When I create a composition, I have noticed that I usually paint objects such as trees in groups of three or an odd number of subjects. Frequently I will paint just one subject like a lone tree. I did a little research about the meaning of numbers recently because I have known that three is considered especially sacred or psychologically meaningful. An explanation of the significance of the number three can be found in different cultures around the world, in tarot and in many religions.
Meaning of Numbers
One symbolizes unity, agreement, simplicity. When something exists alone, nothing disturbs it. It remains completely at peace, without regard for anything else. Two symbolizes duality, tension and complexity. It is noted that the number three symbolizes a harmony that includes and synthesizes two opposites; three merges the two to create a new entity, one that harmoniously includes both opposites. Or three can unite two objects while excluding the third. Here ( Italian Cypress) is a painting that I did several years ago without understanding the symbolic meaning of three.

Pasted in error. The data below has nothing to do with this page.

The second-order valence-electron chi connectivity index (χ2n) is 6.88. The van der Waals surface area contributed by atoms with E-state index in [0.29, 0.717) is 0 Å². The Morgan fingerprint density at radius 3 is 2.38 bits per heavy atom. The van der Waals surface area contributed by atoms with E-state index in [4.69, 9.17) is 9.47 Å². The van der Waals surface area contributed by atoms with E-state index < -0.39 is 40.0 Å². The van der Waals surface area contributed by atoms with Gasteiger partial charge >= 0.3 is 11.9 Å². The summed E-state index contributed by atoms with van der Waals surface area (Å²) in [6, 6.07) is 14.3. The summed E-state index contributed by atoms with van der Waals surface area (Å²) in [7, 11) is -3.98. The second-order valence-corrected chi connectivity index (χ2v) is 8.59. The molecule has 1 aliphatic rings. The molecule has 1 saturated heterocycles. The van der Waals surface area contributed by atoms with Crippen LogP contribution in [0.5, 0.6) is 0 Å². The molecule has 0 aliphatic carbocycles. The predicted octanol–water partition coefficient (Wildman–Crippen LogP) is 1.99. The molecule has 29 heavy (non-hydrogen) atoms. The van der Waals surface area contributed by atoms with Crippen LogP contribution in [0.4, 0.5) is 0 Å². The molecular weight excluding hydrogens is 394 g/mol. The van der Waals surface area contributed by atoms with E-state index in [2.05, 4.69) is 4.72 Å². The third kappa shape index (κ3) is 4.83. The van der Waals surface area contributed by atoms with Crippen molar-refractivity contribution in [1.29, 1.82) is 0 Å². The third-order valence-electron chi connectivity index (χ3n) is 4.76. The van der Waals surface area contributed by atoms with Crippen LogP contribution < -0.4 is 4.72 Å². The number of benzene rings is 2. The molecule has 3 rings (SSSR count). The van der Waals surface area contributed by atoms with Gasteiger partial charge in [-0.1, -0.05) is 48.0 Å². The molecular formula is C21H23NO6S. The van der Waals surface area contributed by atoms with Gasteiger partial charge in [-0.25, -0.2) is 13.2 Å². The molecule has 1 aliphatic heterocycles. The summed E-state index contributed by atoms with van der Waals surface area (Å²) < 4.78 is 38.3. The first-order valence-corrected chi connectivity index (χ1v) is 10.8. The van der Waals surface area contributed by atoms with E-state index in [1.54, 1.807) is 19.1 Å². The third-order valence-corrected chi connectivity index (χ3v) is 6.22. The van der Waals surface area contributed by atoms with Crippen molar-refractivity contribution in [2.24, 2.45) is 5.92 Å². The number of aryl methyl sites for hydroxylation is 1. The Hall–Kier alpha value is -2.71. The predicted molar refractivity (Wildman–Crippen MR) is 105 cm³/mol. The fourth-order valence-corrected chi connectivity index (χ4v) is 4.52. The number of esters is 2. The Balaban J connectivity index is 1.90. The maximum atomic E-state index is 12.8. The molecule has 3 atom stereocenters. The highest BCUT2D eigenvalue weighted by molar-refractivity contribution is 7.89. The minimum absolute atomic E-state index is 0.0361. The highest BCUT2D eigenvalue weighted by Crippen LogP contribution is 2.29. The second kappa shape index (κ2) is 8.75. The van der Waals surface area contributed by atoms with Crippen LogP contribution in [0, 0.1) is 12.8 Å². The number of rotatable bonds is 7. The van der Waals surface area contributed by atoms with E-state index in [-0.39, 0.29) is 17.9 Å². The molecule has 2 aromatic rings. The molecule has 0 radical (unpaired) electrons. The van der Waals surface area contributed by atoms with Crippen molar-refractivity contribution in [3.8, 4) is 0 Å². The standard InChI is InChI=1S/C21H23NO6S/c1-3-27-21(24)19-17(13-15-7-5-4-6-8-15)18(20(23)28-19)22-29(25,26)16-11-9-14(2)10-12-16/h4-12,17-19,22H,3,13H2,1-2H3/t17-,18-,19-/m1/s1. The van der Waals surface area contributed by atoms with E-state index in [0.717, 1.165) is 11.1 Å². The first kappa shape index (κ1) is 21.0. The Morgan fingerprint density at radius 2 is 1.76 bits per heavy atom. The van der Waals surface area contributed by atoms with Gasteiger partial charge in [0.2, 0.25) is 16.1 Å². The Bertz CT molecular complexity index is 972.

Three in Religion
In some Asian religions three gets its roots from the meaning of multiplicity. Three is a moving forward of energy, overcoming duality, expression. There is a manifestation of something new and a synthesis. Three is also the first number to which the meaning “all” was given, it can also mean “a few.” It is the triad, being the number of the whole as it contains the beginning, middle and an end; past, present, future.
Art and Design
In design and interior decorating, the Rule of Three is a principle used in various aspects of design: architecture, graphic design and photography (the rule of thirds). The basic idea of the rule is that details and objects that are arranged or grouped in odd numbers are more appealing, memorable, compelling and effective than even-numbered pairings. It seems probable to me that this principle in design originated in classic art such as The Three Graces by Raphael (1500), “The Virgin and Child with St. Anne, (1510) and Primavera by Botticelli, (1402).
There is nothing “classic” about my art, but I do like to paint compositions with odd numbers. How about you? Do numbers have symbolic meaning in your art?